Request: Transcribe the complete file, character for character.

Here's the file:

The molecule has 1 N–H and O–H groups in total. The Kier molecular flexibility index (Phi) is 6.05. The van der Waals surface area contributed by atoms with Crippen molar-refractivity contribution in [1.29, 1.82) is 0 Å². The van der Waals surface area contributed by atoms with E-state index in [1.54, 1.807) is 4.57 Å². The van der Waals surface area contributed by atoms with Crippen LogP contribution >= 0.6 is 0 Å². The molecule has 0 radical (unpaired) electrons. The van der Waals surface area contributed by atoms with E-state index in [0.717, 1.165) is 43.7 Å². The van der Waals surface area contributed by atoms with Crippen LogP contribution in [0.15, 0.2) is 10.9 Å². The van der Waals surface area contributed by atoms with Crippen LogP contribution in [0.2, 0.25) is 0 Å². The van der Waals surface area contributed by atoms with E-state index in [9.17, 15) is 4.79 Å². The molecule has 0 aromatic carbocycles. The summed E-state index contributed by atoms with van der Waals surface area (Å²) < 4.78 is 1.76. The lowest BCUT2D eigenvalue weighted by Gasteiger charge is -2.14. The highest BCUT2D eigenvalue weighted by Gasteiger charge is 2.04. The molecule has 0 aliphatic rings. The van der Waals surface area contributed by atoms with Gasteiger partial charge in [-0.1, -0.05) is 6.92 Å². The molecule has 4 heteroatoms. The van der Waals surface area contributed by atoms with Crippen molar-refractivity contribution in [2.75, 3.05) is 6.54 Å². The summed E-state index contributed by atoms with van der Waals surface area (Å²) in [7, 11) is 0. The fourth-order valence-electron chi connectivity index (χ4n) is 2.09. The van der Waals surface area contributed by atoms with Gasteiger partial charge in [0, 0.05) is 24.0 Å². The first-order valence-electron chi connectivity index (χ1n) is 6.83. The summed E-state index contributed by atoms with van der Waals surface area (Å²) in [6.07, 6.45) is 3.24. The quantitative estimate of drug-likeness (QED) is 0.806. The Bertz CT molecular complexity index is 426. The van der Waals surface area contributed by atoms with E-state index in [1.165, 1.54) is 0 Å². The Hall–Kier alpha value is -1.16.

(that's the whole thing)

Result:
The molecule has 1 N–H and O–H groups in total. The Kier molecular flexibility index (Phi) is 6.05. The van der Waals surface area contributed by atoms with Crippen molar-refractivity contribution in [1.29, 1.82) is 0 Å². The van der Waals surface area contributed by atoms with E-state index in [1.54, 1.807) is 4.57 Å². The van der Waals surface area contributed by atoms with Crippen LogP contribution >= 0.6 is 0 Å². The molecule has 0 radical (unpaired) electrons. The van der Waals surface area contributed by atoms with E-state index in [0.717, 1.165) is 43.7 Å². The van der Waals surface area contributed by atoms with Crippen LogP contribution in [0.15, 0.2) is 10.9 Å². The van der Waals surface area contributed by atoms with Crippen LogP contribution in [0.2, 0.25) is 0 Å². The van der Waals surface area contributed by atoms with E-state index in [9.17, 15) is 4.79 Å². The molecule has 0 aromatic carbocycles. The summed E-state index contributed by atoms with van der Waals surface area (Å²) < 4.78 is 1.76. The lowest BCUT2D eigenvalue weighted by Gasteiger charge is -2.14. The highest BCUT2D eigenvalue weighted by Gasteiger charge is 2.04. The molecule has 0 aliphatic rings. The van der Waals surface area contributed by atoms with Gasteiger partial charge in [-0.1, -0.05) is 6.92 Å². The molecule has 4 heteroatoms. The van der Waals surface area contributed by atoms with Crippen molar-refractivity contribution in [2.75, 3.05) is 6.54 Å². The summed E-state index contributed by atoms with van der Waals surface area (Å²) in [7, 11) is 0. The fourth-order valence-electron chi connectivity index (χ4n) is 2.09. The van der Waals surface area contributed by atoms with Gasteiger partial charge in [0, 0.05) is 24.0 Å². The first-order valence-electron chi connectivity index (χ1n) is 6.83. The summed E-state index contributed by atoms with van der Waals surface area (Å²) in [6.07, 6.45) is 3.24. The quantitative estimate of drug-likeness (QED) is 0.806. The Bertz CT molecular complexity index is 426. The van der Waals surface area contributed by atoms with E-state index in [1.165, 1.54) is 0 Å². The Hall–Kier alpha value is -1.16.